The name is believed to have derived from the a Pagan festival paying respect to 'Eastre' (See Mystical WWW Eggs) the Pagan goddess of Spring and fertility. The celebrations focused around the vernal equinox in honour of the goddess. It is based on the cycle of life (rebirth/regeneration) which begins in the Spring after the long Winter. This festival was a time of great celebration. It is then believed this festival was replaced by the Christian Festival which acknowledged Christ's Crucifixion which preceded the Resurrection and so enforced the idea of rebirth/regeneration.
The Christian Church does not have sole ownership on the Easter celebration. It is believed many of the Christian festivals merely replaced Pagan festivals. In the Christian belief the Easter period is when Christ was crucified on the cross, later placed in a tomb but then rose from the dead and so fulfilled the prophecies of the Resurrection and life eternal. The crucifixion is believed to symbolise Christ's personal sacrifice for man's salvation and redemption. The religion of Christianity brings people together to celebrate Easter, celebrating the Resurrection and so reaffirming the belief in life everlasting and the Holy Trinity.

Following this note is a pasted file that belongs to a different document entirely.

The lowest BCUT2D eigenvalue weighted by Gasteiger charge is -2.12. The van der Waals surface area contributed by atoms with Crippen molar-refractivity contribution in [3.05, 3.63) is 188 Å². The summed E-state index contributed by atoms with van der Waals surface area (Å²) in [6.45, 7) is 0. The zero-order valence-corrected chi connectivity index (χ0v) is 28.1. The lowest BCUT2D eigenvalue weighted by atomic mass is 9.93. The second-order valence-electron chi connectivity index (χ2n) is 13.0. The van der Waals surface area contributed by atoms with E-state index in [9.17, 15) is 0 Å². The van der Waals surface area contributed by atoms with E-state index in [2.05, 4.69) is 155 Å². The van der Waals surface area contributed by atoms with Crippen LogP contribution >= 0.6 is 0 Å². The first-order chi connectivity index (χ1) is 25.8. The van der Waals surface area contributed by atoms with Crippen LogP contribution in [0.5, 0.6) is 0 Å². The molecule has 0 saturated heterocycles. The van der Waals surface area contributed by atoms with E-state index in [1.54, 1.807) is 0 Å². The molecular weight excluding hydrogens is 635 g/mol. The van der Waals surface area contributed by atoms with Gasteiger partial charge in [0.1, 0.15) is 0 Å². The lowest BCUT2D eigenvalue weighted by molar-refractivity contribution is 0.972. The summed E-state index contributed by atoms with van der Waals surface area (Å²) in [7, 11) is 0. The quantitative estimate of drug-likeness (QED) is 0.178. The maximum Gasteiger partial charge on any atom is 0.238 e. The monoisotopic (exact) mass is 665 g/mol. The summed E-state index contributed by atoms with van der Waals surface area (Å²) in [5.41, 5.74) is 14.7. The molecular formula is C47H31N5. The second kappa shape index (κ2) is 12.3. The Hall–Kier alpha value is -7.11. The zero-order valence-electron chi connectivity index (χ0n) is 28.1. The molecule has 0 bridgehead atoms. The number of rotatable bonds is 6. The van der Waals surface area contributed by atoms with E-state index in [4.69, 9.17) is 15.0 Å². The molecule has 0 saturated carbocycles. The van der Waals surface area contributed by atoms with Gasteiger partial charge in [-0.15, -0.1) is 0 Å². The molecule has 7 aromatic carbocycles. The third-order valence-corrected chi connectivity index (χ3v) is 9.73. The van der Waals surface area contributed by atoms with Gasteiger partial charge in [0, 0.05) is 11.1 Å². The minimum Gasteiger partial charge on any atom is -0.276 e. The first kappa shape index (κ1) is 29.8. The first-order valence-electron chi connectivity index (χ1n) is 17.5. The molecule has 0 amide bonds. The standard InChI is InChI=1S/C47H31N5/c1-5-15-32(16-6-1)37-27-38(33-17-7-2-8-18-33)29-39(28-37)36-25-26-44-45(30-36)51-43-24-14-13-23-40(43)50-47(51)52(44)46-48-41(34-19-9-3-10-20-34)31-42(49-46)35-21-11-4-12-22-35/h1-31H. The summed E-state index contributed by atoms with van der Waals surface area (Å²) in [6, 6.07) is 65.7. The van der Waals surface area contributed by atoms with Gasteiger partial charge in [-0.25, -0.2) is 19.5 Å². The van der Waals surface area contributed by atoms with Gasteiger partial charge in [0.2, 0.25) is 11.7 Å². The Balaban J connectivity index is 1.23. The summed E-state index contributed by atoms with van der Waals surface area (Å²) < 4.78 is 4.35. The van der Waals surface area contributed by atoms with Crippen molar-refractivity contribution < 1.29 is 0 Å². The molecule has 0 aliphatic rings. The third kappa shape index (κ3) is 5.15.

It is believed by some that the Christian church established the symbolic story of Resurrection by means of substituting the story of Christ and the Resurrection following the story of Adonia originating from the Middle East, Judaea, Syria, Egypt, Persia, Cyprus, Rome and Greece. Adonia was also believed to have died and risen again (Ezekiel, viii, 14 referred to as Tammuz). The mourning women were said to be desolate with grief and then rejoiced at this resurrection. A festival to commemorate Adonia is still celebrated for eight days, in these countries and in Alexandria and Assyria called the 'Festival of Adonis'. The Adonis River is a stream near Byblos and is said to have run red, most likely with the soil brought down from the Lebanon.
An ancient belief follows that Christ suffered on the cross on the 25th March and so some Christians remember the crucifixion on this day, irrespective of the state of the lunar cycle at this time, although in the UK today Easter celebrations vary slightly to the nearest Sunday of that date.